Enea Silvio (Aeneas Silvius in Latin) Piccolomini was born into a poor but noble family in Siena on October 18, 1404. As a youth he heard Bernardino preach, and he learned Greek from the humanist Filelfo in Florence. An unrequited love affair inspired him to write Cinthia, a book of love poems in 1427, and in 1435 he wrote the poem Nymphilexis to praise his friend’s mistress. As secretary he accompanied Cardinal Capranica to the Council of Basel in 1431. He served the Bishop of Novaro in Rome but fled when the Bishop was imprisoned for conspiring against Pope Eugenius IV. He traveled with Cardinal Albergati to France, England, and Scotland. He returned to Basel and became more prominent, favoring the rump-synod in 1440 and the alternate Pope Felix V, who made him his secretary. He wrote a tract on general councils but left that cause to serve Emperor Friedrich III. As an envoy in Rome he apologized to Eugenius for his past errors and eventually became his secretary, persuading Friedrich to support Eugenius too just before the Pope died.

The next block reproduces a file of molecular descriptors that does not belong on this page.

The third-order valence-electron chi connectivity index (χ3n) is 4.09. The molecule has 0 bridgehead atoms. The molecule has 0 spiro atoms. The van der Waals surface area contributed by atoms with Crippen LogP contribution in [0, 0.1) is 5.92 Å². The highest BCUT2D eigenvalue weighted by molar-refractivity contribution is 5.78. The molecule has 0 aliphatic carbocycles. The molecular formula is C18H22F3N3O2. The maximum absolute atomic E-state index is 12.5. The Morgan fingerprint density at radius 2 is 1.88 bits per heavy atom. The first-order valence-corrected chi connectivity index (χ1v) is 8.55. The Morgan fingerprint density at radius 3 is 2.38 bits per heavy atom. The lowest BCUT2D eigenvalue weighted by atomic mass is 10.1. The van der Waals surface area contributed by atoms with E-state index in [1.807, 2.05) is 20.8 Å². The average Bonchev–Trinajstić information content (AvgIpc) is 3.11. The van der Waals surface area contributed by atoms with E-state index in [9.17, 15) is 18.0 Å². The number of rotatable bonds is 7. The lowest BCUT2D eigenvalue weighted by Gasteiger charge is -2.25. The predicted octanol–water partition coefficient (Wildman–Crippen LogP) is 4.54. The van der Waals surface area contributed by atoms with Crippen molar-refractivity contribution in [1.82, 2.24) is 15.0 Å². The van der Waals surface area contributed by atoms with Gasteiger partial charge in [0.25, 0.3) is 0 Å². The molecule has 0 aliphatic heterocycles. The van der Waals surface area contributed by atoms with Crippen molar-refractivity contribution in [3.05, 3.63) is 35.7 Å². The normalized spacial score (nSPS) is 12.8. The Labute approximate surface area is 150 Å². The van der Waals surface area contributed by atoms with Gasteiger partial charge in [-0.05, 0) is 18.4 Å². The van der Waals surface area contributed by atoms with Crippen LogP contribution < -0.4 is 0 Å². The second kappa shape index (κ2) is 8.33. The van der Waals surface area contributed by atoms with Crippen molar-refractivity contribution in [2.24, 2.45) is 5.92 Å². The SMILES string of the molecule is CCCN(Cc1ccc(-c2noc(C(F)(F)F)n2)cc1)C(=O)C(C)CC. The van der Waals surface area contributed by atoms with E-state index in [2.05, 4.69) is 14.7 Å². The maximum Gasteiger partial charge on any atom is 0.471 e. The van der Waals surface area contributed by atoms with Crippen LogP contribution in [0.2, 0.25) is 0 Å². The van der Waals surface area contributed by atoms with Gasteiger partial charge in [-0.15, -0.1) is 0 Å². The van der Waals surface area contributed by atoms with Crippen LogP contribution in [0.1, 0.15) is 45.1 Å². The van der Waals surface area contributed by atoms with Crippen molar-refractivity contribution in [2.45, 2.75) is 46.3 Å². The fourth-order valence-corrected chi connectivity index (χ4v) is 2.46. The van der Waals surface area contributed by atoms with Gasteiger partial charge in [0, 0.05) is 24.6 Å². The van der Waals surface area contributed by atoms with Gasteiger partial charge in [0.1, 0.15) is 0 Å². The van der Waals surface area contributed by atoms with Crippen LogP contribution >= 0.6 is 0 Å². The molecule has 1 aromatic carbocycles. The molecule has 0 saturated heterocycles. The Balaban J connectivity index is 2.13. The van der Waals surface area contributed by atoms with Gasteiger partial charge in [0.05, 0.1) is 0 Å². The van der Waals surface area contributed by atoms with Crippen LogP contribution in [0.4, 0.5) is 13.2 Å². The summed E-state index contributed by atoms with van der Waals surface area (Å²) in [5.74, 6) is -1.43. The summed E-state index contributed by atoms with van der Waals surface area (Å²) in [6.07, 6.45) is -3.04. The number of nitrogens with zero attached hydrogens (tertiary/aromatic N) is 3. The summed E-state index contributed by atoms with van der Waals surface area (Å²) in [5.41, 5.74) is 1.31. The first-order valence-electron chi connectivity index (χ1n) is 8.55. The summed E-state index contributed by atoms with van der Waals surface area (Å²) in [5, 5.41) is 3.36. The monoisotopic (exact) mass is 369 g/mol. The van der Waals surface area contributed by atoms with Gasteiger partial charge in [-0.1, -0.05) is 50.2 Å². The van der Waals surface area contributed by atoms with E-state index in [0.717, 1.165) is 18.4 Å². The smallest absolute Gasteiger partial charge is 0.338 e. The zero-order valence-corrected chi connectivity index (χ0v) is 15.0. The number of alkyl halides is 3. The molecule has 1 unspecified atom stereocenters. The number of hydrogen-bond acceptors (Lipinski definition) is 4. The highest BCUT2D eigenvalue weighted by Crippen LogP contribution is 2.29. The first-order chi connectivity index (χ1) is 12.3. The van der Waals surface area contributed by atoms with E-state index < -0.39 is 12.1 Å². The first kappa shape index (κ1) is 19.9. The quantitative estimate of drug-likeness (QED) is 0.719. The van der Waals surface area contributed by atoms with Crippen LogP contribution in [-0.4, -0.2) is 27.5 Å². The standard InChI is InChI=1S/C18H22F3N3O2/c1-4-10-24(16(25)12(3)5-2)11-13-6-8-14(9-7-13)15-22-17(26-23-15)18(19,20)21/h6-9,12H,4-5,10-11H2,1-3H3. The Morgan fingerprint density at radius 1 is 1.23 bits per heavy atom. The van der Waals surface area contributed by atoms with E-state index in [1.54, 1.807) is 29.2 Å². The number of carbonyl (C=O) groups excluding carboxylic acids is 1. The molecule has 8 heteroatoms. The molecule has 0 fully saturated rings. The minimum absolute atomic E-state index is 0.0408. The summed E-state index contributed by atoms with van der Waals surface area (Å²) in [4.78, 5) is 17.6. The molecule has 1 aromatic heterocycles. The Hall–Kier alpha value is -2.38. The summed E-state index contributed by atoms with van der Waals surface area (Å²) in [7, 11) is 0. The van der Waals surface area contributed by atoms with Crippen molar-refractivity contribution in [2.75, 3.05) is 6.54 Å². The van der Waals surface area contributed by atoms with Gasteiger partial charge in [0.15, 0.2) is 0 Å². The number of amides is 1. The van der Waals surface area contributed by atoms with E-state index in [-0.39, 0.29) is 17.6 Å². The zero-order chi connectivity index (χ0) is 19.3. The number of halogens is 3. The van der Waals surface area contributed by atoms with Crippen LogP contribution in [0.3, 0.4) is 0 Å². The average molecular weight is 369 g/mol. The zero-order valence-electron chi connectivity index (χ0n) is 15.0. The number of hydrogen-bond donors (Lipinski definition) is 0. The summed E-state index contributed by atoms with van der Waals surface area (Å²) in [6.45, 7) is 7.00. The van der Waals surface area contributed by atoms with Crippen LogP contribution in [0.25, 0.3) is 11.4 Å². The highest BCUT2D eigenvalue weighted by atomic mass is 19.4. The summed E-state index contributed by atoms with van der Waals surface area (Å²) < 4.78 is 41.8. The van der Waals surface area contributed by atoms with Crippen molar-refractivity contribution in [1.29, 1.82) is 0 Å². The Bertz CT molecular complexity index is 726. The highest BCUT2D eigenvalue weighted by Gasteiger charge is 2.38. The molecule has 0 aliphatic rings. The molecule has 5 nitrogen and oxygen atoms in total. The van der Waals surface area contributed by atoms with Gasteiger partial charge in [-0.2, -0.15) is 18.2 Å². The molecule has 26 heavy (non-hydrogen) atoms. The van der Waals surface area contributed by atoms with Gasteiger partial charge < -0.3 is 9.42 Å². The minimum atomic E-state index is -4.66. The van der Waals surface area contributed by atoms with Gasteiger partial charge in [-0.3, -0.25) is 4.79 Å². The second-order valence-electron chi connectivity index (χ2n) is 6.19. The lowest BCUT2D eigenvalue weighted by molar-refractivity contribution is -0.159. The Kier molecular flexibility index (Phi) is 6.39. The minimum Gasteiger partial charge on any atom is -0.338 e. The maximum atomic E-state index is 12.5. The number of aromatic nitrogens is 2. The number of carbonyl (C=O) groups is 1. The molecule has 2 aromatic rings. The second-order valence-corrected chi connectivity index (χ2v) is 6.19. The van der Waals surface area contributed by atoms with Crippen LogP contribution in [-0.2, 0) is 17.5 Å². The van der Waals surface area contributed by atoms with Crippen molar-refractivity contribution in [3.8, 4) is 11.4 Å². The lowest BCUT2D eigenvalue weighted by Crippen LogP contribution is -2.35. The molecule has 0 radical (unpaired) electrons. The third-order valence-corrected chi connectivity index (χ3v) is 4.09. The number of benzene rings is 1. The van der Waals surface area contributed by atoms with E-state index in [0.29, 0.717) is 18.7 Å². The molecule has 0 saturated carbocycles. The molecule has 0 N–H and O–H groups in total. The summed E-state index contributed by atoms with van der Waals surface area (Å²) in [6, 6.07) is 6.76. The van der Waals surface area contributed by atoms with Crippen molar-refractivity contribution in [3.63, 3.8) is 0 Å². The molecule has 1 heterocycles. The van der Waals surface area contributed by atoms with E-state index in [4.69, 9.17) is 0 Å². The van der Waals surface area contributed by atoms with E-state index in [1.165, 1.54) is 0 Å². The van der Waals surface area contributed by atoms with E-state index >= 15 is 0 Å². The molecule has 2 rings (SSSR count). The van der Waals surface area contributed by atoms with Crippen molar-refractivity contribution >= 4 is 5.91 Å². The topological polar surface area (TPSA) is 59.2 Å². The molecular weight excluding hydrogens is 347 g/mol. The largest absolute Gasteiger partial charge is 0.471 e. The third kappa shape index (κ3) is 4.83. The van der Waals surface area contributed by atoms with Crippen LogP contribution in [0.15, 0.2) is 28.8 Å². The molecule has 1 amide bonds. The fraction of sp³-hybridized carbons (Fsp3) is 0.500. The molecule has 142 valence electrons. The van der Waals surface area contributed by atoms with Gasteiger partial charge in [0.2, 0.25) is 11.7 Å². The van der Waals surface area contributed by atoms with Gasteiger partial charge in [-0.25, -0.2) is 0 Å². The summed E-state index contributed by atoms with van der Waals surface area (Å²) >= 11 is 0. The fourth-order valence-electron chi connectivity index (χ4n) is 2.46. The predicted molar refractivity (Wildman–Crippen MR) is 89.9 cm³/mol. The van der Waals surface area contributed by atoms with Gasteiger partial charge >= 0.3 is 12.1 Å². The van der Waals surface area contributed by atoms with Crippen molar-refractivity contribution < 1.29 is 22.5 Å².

Piccolomini had many love affairs and acknowledged sons born in Scotland and to a Breton woman in Strassburg. He wrote an unexpurgated History of Friedrich III, the romantic Tale of Two Lovers, and the comedy Chrysis. He advocated the right of priests to marry, and he did not become a cleric until he was consecrated a sub-deacon in 1446. Pope Nicholas V made Piccolomini bishop of Trieste in 1447 and of Siena in 1450, and he became a cardinal in 1456. He persuaded the cardinals not to elect a Frenchman and was elected Pope Pius II on August 19, 1458.
The conclave bound Pius II to wage war against the Turks, follow the rules of the Council of Constance, and consult the sacred college on appointments. Cardinals with an income below 4,000 florins were granted 100 florins a month. In September 1459 he called for a crusade against the Turks to begin on January 14, 1460 and to last three years. Pius summoned a congress of princes to meet at Mantua in 1460. The congress was delayed and opened on September 26. In his three-hour opening address Pius urged them to follow the example of Christian martyrs and carry on war against the Turks. While the Pope was away from Rome, the Colonna, Savelli, and Anguillara families revolted, and Jacopo Piccinino led the soldiers who threatened the city. In 1461 Piccinino went to the Abruzzi, and the Pope’s Gonfaloniere for the Church, Duke Federico da Montefeltro of Urbino, got the Savelli to surrender. Federico defeated Sigismondo Malatesta of Rimini near Senigallia in 1462. After he captured Fano and Senigallia the next year, Pius made him vicar of the conquered territories.